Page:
May 30, 2018

Second International Summit on Human Genome Editing Announced for 2018

Over the last several years, the genome editing field (exemplified by the CRISPR-Cas9 technology) has rapidly expanded to all manner of applications in medicine, agriculture, environment, etc. The attention to legal, regulatory, and bioethical implications of this powerful new technology has grown in parallel. The U.S. National Academies of Science and Medicine launched the Human Genome Editing Initiative in 2015. Most notably, the First International Summit on Human Gene Editing was organized by several national science academies, and took place in December, 2015 (consensus statement here) (see earlier post). Now, 3 years later, the Second International Summit on Human Genome Editing has been announced by a group of science academies (U.S., U.K., and Hong Kong). The summit will take place on Nov. 27-29, 2018, at the University of Hong Kong, and will be webcast live. The organizers issued this statement of purpose:
    The science of human genome editing has advanced rapidly since the first international summit was held in 2015 in Washington, D.C. An explosion of new research is employing CRISPR/Cas9 and other powerful, precise editing tools, and clinical trials are planned for applications to treat diseases. However, many questions remain unanswered concerning the science, application, ethics, and governance of human genome editing. Of particular concern is the possibility of genome editing that might lead to heritable alterations, and applications for purposes other than to treat diseases or disabilities.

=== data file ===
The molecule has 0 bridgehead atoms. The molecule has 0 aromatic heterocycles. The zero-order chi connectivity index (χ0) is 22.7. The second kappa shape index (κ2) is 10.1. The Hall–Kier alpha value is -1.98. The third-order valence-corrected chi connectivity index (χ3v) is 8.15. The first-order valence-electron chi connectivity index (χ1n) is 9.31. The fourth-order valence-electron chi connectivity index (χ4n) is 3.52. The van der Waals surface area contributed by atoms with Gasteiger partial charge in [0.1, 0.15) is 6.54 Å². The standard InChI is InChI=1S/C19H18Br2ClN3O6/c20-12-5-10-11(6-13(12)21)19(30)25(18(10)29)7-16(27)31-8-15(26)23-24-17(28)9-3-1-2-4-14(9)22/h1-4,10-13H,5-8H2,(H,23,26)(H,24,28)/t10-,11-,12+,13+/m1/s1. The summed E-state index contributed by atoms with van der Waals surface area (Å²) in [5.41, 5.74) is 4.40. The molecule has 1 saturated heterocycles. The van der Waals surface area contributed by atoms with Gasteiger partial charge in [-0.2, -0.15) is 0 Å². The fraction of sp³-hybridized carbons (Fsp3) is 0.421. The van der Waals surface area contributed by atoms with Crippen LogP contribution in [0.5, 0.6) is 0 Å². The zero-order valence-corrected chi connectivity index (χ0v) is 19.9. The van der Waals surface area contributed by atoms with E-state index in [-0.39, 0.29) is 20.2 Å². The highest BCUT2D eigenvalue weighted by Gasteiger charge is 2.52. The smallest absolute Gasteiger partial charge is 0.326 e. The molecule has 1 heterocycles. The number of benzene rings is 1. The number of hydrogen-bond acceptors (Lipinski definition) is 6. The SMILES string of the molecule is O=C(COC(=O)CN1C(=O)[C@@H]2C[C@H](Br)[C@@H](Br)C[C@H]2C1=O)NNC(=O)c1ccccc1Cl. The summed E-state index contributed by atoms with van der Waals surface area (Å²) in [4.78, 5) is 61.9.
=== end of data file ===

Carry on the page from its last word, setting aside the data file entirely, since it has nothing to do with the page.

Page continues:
The Second International Summit on Human Genome Editing will continue to advance the global discussion on these issues by bringing together a broad range of stakeholders – including researchers, ethicists, policy makers, patient groups, and representatives from science and medical academies and organizations worldwide. Participants will examine issues including:
•    scientific advances that have been made since the 2015 summit;
•    progress in the study of non-heritable genome editing to treat diseases;
•    the state of the science for genome editing in germline cells and the potential for clinical applications;
•    efforts to address technical challenges identified at the 2015 summit;
•    prospects for developing international regulatory frameworks;
•    ethical and societal issues surrounding the pursuit of human genome-editing applications; and
•    efforts to engage the public.
    This second summit will focus global attention on the rapid technological pace of the field, and can draw on 3 more years of research since the 2015 gathering. In 2018, there is more clarity on the scientific challenges of the technology. There is also more technical heterogeneity in the field, such as the development of more precise versions of the Cas9 enzyme in the CRISPR-Cas9 system. Finally, the scope of applications for genome editing techniques is broadening all the time, and the 2018 snapshot will reveal just how widely the technology has shaped modern biological science.

May 15, 2018

Federal Circuit Hears UC Appeal of Interference Ruling on CRISPR Patent Rights

    The long running patent dispute between two leading players in the development of the genome editing CRISPR-Cas9 (CRISPR) technology has finally reached the Federal Circuit. On April 30, 2018, the University of California, Berkeley (UC) and the Broad Institute of MIT (Broad) met at the court to argue inventorship rights in foundational patents on methods for the use of CRISPR technology.